Thursday, 7 July 2011

Just what do pigeons attack?

As a rule we always cover our brassicas with butterfly netting. The purpose of this is twofold

  • To stop marauding pigeons from devastating our plants
  • To give some protection against cabbage white butterflies  

It is a bit of a pain covering all our brassicas with netting. It means getting them planted is a longer job when the netting needs to be erected after planting. The netting has to be lifted above the plants or the pigeons cunningly sit on the netting pecking through it to eat our tasty vegetables.
 These autumn cabbages and winter sprouts were planted out at the beginning of June and netting erected to give them protection from pesky pigeons waiting for their next meal. It does have a few drawbacks as the plants can get a bit neglected and the weeds left a little too long because of the hassle of removing the net to hoe or remove the weeds. The plants don’t get properly inspected for other damage or pests mainly whitefly which might not be spotted until the plants are infested and clouds of inspects take off from the plants when the leaves are disturbed. So far the netting has been taken off once to weed around the plants and spray them with a soft soap solution to control the white fly which was starting to infest them. They were then treated to a foliar feed of seaweed fertiliser before replacing the netting.
It’s not foolproof as this cabbage (Primo ) shows. Despite been covered with netting there is some caterpillar damage and it probably took a little longer to notice and remedy than if the plant wasn't under netting. These early cabbages were protected with some wire netting against pigeons but not against butterflies so it possible that this is when the butterfly managed to land and lay eggs. On the other hand left unprotected against the cabbage white butterfly who knows perhaps the damage might have been worse by the time it was spotted.

We decided to have a trial with some brassicas planted out in a sort of potager bed with a variety of other plants to try to confuse both pigeons and cabbage white butterflies. It’s not the sort of bed that looks its best with netting dotted all over it and the plants look better planted in ones and twos around the bed instead of regimented rows.

So the experiment began and a few brassica plants were added to the bed which already contained our speciality pea variety Carouby de Maussane. Of course at first we couldn't bring ourselves to do it. We had some netting available and we used this to give the young brassica plants some initial pigeon protection.

Eventually as we added more plants the netting was removed and the crops left to the ravages of the pigeons. I suppose the hope was that the cabbages and cauliflowers would be left alone and we would be able to conclude that protecting crops from pigeons with netting is a complete waste of time.

However this has turned out not to be the case. It seemed for a short while that the plants were left alone. We had an idea that the pigeons didn’t go for red so our red cabbage Huzaro would be a survivor, sadly wrong. The plants were treated in a similar way to those under netting. The weeds were kept hoed and the plants watered to give them some sort of chance in the extremely dry weather. Things did look promising for a while with no damage to the plants but it didn’t last.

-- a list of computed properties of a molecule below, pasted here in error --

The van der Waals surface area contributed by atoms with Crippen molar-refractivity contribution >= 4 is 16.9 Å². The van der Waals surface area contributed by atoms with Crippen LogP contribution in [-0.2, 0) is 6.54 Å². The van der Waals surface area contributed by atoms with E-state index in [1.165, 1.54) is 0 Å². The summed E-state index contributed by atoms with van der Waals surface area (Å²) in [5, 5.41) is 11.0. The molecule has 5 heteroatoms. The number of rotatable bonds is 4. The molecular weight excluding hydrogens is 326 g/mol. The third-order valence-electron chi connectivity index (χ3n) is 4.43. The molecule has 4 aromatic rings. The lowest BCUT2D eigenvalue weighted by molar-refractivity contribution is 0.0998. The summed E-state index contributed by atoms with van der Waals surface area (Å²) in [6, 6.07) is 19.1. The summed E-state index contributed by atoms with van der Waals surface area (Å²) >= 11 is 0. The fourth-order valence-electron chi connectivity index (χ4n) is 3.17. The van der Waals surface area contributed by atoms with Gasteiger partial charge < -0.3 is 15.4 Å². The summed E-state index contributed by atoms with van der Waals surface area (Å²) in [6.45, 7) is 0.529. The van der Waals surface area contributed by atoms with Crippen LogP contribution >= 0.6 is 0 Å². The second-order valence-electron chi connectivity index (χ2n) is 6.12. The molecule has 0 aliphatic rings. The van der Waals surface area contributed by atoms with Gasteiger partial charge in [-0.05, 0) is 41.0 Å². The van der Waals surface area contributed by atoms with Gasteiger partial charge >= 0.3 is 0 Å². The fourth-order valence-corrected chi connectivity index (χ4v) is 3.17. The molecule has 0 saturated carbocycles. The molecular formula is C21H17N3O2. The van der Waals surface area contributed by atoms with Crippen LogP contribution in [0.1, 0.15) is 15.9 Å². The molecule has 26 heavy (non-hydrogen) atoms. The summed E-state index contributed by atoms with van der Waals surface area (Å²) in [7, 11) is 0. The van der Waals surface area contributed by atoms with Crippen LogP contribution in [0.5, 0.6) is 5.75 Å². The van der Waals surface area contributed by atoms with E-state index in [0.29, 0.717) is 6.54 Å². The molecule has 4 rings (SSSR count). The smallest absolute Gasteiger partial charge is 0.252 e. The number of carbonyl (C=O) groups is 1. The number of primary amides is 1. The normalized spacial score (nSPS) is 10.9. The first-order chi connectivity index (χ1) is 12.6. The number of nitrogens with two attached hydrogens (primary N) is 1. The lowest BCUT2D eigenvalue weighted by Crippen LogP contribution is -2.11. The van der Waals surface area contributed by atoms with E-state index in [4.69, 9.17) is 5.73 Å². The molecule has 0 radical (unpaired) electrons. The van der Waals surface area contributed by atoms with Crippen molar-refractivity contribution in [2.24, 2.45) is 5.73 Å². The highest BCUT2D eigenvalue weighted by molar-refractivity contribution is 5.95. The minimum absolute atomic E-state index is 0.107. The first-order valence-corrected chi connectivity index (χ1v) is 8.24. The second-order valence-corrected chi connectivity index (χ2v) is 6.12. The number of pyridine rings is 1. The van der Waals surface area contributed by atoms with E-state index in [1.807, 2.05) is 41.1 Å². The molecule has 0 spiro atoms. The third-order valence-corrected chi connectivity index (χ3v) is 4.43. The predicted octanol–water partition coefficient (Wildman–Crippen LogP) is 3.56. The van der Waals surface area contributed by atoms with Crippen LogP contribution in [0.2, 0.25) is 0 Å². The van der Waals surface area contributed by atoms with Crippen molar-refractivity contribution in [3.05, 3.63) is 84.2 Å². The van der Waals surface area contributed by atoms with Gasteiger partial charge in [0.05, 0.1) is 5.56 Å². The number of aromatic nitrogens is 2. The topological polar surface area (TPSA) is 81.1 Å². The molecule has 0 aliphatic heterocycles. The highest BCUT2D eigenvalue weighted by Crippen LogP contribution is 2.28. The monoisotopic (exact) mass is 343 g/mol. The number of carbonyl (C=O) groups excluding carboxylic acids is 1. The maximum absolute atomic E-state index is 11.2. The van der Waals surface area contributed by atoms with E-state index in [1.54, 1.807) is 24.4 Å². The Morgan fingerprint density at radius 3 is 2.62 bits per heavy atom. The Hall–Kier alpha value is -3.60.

This is what’s left of our Huzaro red cabbage. Our idea that pigeons didn’t like red leaved brassicas was proved wrong. As you can see the main leaves have been eaten back to the stems and it looks like a few more attacks and the plant will be completely destroyed. I wonder if pigeons like the white fly although there’s not much leaf left for white flies to infest.
This autumn cabbage Kilaton, which to be honest might be a Primo summer cabbage as it’s trying to heart up already is struggling due to the outer leaves been shredded. It will be interesting to see whether the birds or plant win out in the end.
This cabbage which has darker green leaves and is probably an autumn variety Kilaton has plenty of damage too so I don’t think colour has much to do with choice of menu for pigeons.
This cauliflower (Kaleidoscope) has not even had a chance to get going. A combination of the extremely dry weather and pigeon damage have left the plant in a sorry state. The plants weren't the best of plants when they were transplanted but that didn’t bother the pigeons.
Both our green and red kale have been left alone by the pigeons and show no signs of damage at all and the plants are growing away quite well.

We also planted some beetroot varieties in this bed and they too have been left undamaged.
That’s our experiment so far. We’ve already concluded that it’s certainly worth protecting our young cabbage plants from pigeons to allow them to grow on unchecked by not having their leaves shredded. We are planning to leave the plants in situ to the end of the season to see if they manage to produce any worthwhile crops. The cauliflowers might be the exception here as I’m sure if they survive only tiny malformed curds will be produced.

I’d better look after our cabbages under butterfly netting a little bit better because it doesn't look like cabbages that look half decent can be grown on our plot without some form of protection. 
These cabbages and cauliflowers have been grown under mesh since been transplanted. At the moment they seem to be doing well despite the dry conditions

2 comments:

  1. Your poor little cabbages - pigeons are an absolute pest around here too.

    ReplyDelete
  2. They've such a cheek perching on the electricity wires next to the allotments waiting for us to the leave the plot.

    ReplyDelete

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